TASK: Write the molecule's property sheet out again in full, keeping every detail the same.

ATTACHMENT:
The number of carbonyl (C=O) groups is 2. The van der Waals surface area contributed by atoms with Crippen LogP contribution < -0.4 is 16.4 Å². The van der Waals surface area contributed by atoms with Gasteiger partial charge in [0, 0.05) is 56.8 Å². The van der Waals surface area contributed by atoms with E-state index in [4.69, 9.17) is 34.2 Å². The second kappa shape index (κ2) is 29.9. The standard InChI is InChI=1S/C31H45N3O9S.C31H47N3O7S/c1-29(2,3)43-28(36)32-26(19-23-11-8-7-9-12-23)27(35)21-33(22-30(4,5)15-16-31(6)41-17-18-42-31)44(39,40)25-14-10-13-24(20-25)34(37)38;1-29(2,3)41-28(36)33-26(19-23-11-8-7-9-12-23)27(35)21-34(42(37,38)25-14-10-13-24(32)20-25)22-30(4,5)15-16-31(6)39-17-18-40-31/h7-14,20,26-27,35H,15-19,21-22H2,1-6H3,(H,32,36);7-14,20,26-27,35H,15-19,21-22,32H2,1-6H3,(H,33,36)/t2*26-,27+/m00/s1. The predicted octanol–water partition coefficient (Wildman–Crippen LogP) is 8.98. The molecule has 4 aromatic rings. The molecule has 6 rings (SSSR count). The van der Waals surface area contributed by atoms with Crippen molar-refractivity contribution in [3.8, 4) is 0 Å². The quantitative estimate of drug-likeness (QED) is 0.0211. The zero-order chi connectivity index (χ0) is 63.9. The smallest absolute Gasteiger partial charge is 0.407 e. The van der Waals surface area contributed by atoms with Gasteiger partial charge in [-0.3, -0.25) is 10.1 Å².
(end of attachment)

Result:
The number of carbonyl (C=O) groups is 2. The van der Waals surface area contributed by atoms with Crippen LogP contribution < -0.4 is 16.4 Å². The van der Waals surface area contributed by atoms with Gasteiger partial charge in [0, 0.05) is 56.8 Å². The van der Waals surface area contributed by atoms with E-state index in [4.69, 9.17) is 34.2 Å². The second kappa shape index (κ2) is 29.9. The standard InChI is InChI=1S/C31H45N3O9S.C31H47N3O7S/c1-29(2,3)43-28(36)32-26(19-23-11-8-7-9-12-23)27(35)21-33(22-30(4,5)15-16-31(6)41-17-18-42-31)44(39,40)25-14-10-13-24(20-25)34(37)38;1-29(2,3)41-28(36)33-26(19-23-11-8-7-9-12-23)27(35)21-34(42(37,38)25-14-10-13-24(32)20-25)22-30(4,5)15-16-31(6)39-17-18-40-31/h7-14,20,26-27,35H,15-19,21-22H2,1-6H3,(H,32,36);7-14,20,26-27,35H,15-19,21-22,32H2,1-6H3,(H,33,36)/t2*26-,27+/m00/s1. The predicted octanol–water partition coefficient (Wildman–Crippen LogP) is 8.98. The molecule has 4 aromatic rings. The molecule has 6 rings (SSSR count). The van der Waals surface area contributed by atoms with Crippen molar-refractivity contribution in [3.8, 4) is 0 Å². The quantitative estimate of drug-likeness (QED) is 0.0211. The zero-order chi connectivity index (χ0) is 63.9. The smallest absolute Gasteiger partial charge is 0.407 e. The van der Waals surface area contributed by atoms with Gasteiger partial charge in [-0.3, -0.25) is 10.1 Å².